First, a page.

We all have that one friend whose neurological coordination is like that of an 8-month toddler. In my case, I'm that one guy and I'm not talking about people with serious ailments - that's not cool - I'm talking about the fact that I have a knack of walking into trouble. I realize it isn't just a lapse in concentration or a momentary distraction, if you're like me you probably see it coming from far away and still trip. But, don't worry, there's a scientific reason behind our clumsiness and, rejoice with me, there's a cure for it as well.
Here's what's going on with your klutz brain.
In 2007, the University of Delaware decided to study why certain people are more accident prone, and generally clumsy.
A team of researches decided to study 1500 college athletes for their anterior cruciate ligament (ACL) injuries, focusing on injuries that were caused by an awkward landing or misstep instead of those caused by collision with other players. In fact, between 72% - 95% of ACL injuries happen through non-contact mechanisms.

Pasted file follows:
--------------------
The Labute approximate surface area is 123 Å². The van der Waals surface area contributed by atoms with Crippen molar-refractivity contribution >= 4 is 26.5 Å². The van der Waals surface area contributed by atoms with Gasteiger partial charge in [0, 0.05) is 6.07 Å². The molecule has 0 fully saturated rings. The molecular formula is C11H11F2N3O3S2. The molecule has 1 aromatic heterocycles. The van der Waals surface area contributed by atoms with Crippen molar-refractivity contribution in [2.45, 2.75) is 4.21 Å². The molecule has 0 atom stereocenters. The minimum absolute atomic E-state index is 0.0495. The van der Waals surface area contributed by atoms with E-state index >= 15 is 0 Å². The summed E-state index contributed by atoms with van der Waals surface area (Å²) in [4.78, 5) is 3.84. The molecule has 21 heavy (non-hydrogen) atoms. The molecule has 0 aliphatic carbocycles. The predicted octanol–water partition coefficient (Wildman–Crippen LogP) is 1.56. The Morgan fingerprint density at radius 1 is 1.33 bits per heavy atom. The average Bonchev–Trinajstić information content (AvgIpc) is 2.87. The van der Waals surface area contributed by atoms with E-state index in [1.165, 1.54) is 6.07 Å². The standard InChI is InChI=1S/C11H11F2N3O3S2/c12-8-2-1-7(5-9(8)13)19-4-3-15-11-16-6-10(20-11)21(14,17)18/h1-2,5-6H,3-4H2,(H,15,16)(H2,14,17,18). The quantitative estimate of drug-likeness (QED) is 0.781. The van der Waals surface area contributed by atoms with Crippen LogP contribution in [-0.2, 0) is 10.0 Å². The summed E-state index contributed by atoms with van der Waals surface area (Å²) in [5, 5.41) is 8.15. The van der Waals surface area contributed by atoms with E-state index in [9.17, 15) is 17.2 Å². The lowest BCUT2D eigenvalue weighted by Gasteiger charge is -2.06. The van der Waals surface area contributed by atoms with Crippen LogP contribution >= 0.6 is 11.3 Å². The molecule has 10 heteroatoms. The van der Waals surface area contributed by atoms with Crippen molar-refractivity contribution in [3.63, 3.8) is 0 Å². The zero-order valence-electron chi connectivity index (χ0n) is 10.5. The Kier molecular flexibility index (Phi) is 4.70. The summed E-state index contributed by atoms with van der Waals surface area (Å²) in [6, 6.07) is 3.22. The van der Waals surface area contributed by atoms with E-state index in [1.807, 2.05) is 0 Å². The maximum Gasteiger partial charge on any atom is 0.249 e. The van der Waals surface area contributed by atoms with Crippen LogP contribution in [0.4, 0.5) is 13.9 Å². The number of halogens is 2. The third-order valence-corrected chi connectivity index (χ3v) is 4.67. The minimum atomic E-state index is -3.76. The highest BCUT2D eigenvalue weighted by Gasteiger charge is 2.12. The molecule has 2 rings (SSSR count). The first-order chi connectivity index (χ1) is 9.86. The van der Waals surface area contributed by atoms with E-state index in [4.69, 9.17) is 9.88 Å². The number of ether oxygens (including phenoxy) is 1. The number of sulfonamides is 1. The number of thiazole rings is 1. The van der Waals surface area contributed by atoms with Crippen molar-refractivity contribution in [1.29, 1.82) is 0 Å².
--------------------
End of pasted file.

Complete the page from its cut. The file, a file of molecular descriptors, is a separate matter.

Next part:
The team tested the athletes for their reaction time.
As it turned out, later that season, 80 of these athletes suffered non-contact injuries. The research team then compared the 80 who suffered injuries with 80 athletes who didn't, based on their height, weight, gender, sport and position.
As expected, those who suffered the injuries showed dramatically lower results from the test.
Most of those suffering the ill-fated self induced injury happened to show much lower reaction times and processing speeds, including lower visual and verbal memory scores, than those without injuries. Which means that certain people are just prone to errors in coordination during physical activity that can lead to injuries.
Yes, there is a cure.
For those who suffer from this dreadful problem, there is a manner in which you can cure it by basically improving on coordination. A combination of brain exercises can help minimize distractions, stress and anxiety, and improve your overall neurological performance.